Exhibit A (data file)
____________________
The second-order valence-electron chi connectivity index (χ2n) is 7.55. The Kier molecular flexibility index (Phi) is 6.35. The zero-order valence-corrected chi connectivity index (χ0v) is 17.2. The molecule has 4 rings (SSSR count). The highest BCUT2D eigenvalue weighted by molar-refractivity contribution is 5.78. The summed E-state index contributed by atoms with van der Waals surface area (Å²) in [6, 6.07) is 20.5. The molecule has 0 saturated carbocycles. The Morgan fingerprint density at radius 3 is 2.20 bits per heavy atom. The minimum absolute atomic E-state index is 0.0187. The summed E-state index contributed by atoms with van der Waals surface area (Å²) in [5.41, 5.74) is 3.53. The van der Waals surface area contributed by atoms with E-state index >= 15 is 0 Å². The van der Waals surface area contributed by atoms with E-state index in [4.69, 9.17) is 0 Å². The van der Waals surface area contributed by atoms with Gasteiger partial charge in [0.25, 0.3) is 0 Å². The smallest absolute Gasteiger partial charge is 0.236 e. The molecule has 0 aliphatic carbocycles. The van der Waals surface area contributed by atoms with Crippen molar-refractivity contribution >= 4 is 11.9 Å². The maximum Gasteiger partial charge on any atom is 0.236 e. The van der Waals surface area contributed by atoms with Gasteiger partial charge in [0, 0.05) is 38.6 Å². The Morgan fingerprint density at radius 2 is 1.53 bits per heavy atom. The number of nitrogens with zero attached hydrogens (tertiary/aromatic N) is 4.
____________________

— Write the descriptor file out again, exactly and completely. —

The second-order valence-electron chi connectivity index (χ2n) is 7.55. The Kier molecular flexibility index (Phi) is 6.35. The zero-order valence-corrected chi connectivity index (χ0v) is 17.2. The molecule has 4 rings (SSSR count). The highest BCUT2D eigenvalue weighted by molar-refractivity contribution is 5.78. The summed E-state index contributed by atoms with van der Waals surface area (Å²) in [6, 6.07) is 20.5. The molecule has 0 saturated carbocycles. The Morgan fingerprint density at radius 3 is 2.20 bits per heavy atom. The minimum absolute atomic E-state index is 0.0187. The summed E-state index contributed by atoms with van der Waals surface area (Å²) in [5.41, 5.74) is 3.53. The van der Waals surface area contributed by atoms with E-state index >= 15 is 0 Å². The van der Waals surface area contributed by atoms with E-state index in [4.69, 9.17) is 0 Å². The van der Waals surface area contributed by atoms with Gasteiger partial charge in [0.25, 0.3) is 0 Å². The smallest absolute Gasteiger partial charge is 0.236 e. The molecule has 0 aliphatic carbocycles. The van der Waals surface area contributed by atoms with Crippen molar-refractivity contribution >= 4 is 11.9 Å². The maximum Gasteiger partial charge on any atom is 0.236 e. The van der Waals surface area contributed by atoms with Gasteiger partial charge in [0, 0.05) is 38.6 Å². The Morgan fingerprint density at radius 2 is 1.53 bits per heavy atom. The number of nitrogens with zero attached hydrogens (tertiary/aromatic N) is 4.